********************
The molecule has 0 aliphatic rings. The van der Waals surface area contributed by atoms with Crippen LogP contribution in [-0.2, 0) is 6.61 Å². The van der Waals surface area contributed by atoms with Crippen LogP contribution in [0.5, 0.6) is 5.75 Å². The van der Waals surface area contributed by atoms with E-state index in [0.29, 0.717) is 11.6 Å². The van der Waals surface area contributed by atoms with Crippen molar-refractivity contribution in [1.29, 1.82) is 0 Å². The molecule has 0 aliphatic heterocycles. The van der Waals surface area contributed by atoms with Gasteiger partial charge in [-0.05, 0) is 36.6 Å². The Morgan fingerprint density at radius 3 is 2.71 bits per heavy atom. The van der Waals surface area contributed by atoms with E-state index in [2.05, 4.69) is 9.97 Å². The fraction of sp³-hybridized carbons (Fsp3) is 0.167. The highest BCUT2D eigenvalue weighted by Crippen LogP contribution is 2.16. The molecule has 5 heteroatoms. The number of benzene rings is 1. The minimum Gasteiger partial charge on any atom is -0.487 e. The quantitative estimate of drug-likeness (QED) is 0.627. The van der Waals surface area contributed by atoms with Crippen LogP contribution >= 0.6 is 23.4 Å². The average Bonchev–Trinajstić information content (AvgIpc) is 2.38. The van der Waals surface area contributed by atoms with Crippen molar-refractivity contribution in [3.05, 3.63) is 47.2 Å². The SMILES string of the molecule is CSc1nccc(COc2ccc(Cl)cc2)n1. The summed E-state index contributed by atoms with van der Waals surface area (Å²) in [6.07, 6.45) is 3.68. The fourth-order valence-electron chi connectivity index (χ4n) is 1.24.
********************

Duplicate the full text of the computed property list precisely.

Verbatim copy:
The molecule has 0 aliphatic rings. The van der Waals surface area contributed by atoms with Crippen LogP contribution in [-0.2, 0) is 6.61 Å². The van der Waals surface area contributed by atoms with Crippen LogP contribution in [0.5, 0.6) is 5.75 Å². The van der Waals surface area contributed by atoms with E-state index in [0.29, 0.717) is 11.6 Å². The van der Waals surface area contributed by atoms with Crippen molar-refractivity contribution in [1.29, 1.82) is 0 Å². The molecule has 0 aliphatic heterocycles. The van der Waals surface area contributed by atoms with Gasteiger partial charge in [-0.05, 0) is 36.6 Å². The Morgan fingerprint density at radius 3 is 2.71 bits per heavy atom. The van der Waals surface area contributed by atoms with E-state index in [2.05, 4.69) is 9.97 Å². The fraction of sp³-hybridized carbons (Fsp3) is 0.167. The highest BCUT2D eigenvalue weighted by Crippen LogP contribution is 2.16. The molecule has 5 heteroatoms. The number of benzene rings is 1. The minimum Gasteiger partial charge on any atom is -0.487 e. The quantitative estimate of drug-likeness (QED) is 0.627. The van der Waals surface area contributed by atoms with Crippen LogP contribution >= 0.6 is 23.4 Å². The average Bonchev–Trinajstić information content (AvgIpc) is 2.38. The van der Waals surface area contributed by atoms with Crippen molar-refractivity contribution in [3.05, 3.63) is 47.2 Å². The SMILES string of the molecule is CSc1nccc(COc2ccc(Cl)cc2)n1. The summed E-state index contributed by atoms with van der Waals surface area (Å²) in [6.07, 6.45) is 3.68. The fourth-order valence-electron chi connectivity index (χ4n) is 1.24.